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E-Learning continues to improve in Indonesia

It has been over a year since schools across the globe had to close their institutions and move online to mitigate threats brought by COVID-19. Schools wasted no time in taking action to protect their students, implementing home and online learning programmes to smoothen the digital shift. But many are still learning to navigate the intricacies of online learning and unwrap the method’s full potential.

In Indonesia, the lives of some 68 million young people – from pre-schoolers to higher education students – have been affected by COVID-19 over the last year, according to the Jakarta office of UNICEF. Fortunately, Indonesia is uniquely positioned to exploit online learning and, as early as May 2020, more than 60 higher education institutions in Indonesia conducted online learning by harnessing distance-education platforms. More than 171 million or 69% of Indonesians are connected to the web with an internet penetration rate that stood at 63.5% in 2019 according to the latest survey by the Association of Indonesian Internet Service Providers (APJII), which is higher than the average of Asian countries.

Before the pandemic, most remote education was asynchronous, meaning that students watched pre-recorded lessons and completed their assignments individually in their own time. With synchronous learning, students get online at the same time with their teachers for class, which allows for more opportunities for group work and a regular schedule to help students adjust to the unusual circumstances.

Since moving to digital, driven by the collaborative efforts of teachers from early year to high school, various learning programmes have evolved further to emphasise synchronous learning and increased opportunities for online student interactions with both teachers and peers. When the switch was made from asynchronous to synchronous, campuses found that more children were able to be successful with their learning. These improved digital channels allowed the students to ask questions and confer with the teachers in real-time. It also took the pressure off the parents to be educators and placed that role back with the teachers.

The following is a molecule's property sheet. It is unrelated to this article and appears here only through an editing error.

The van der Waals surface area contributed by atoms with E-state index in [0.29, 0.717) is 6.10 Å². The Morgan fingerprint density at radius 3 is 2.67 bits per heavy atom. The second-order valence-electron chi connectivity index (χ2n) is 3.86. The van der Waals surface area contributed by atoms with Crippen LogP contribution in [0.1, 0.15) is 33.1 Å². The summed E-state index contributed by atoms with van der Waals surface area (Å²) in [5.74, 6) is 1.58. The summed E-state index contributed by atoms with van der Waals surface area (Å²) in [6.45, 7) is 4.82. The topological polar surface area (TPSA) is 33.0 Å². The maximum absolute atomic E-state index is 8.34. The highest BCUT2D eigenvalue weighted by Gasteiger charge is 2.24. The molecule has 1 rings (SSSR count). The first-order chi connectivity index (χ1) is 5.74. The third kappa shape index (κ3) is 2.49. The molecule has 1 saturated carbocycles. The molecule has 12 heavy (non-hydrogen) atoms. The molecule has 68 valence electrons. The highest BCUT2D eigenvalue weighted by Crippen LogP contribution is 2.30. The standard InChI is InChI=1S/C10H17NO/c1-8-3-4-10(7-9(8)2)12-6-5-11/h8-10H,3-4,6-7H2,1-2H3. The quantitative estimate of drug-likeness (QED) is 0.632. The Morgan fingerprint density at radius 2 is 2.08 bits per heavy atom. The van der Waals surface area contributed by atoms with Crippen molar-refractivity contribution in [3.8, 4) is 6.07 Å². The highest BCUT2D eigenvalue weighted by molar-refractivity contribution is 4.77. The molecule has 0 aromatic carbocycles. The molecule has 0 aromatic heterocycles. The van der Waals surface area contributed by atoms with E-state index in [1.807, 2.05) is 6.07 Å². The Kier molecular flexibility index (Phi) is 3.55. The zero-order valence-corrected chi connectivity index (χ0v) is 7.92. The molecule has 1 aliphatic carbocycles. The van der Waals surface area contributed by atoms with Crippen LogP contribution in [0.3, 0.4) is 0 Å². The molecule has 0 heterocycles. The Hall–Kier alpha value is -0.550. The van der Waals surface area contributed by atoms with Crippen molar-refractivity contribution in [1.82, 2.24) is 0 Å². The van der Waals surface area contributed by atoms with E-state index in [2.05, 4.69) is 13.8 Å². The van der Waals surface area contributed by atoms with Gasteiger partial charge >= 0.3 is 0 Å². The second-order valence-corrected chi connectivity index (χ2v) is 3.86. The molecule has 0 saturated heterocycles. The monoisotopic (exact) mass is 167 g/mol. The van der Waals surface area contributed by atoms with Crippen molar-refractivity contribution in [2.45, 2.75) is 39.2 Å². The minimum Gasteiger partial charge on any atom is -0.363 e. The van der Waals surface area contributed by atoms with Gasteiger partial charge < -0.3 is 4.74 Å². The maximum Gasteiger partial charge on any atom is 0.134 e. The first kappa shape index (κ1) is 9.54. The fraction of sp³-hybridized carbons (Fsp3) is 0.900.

After trying both approaches at the start of the E-Learning programme, schools recognised that the synchronous mode of online classes was far more effective in meeting student needs, both academic and social. When the school year kicked off, all classes and co-curricular activities were held online, live, with students learning together and supporting each other as they did while learning in the classroom. The synchronous mode of online classes has created an enormous impact on the experience for students and families. It creates a familiar feeling of going to school on a regular day. They were also surprised at how quickly, capably, and creatively their faculty adapted their practice for synchronous online instruction.

At the same time, schools understand that extended durations of screen-time is not ideal for younger learners. These students are at a stage of development that requires more tangible, interactive experiences to build confidence and allow them to practice their interpersonal skills.  Faculty members of various schools have tried to keep the amount of synchronous-time kids have to be online for lessons to an appropriate, developmental length of time. Teachers were highly creative and innovative and explored ways to have children in digital breakout rooms using multiple devices.

Schools acknowledged that keeping the students socially engaged was the most challenging part of the home and online learning programme, especially to prevent them from feeling disconnected from the school community. To address this, they have made it a priority to maintain as many of the school’s traditional events and activities as possible, like grade-level and school-wide assemblies, celebrations like United Nations Day and Indonesia Week, concerts, and dance performances, as well as competitions and challenges. There are times when staying engaged can be difficult, and they talk a lot about resilience in the new normal brought by COVID-19.

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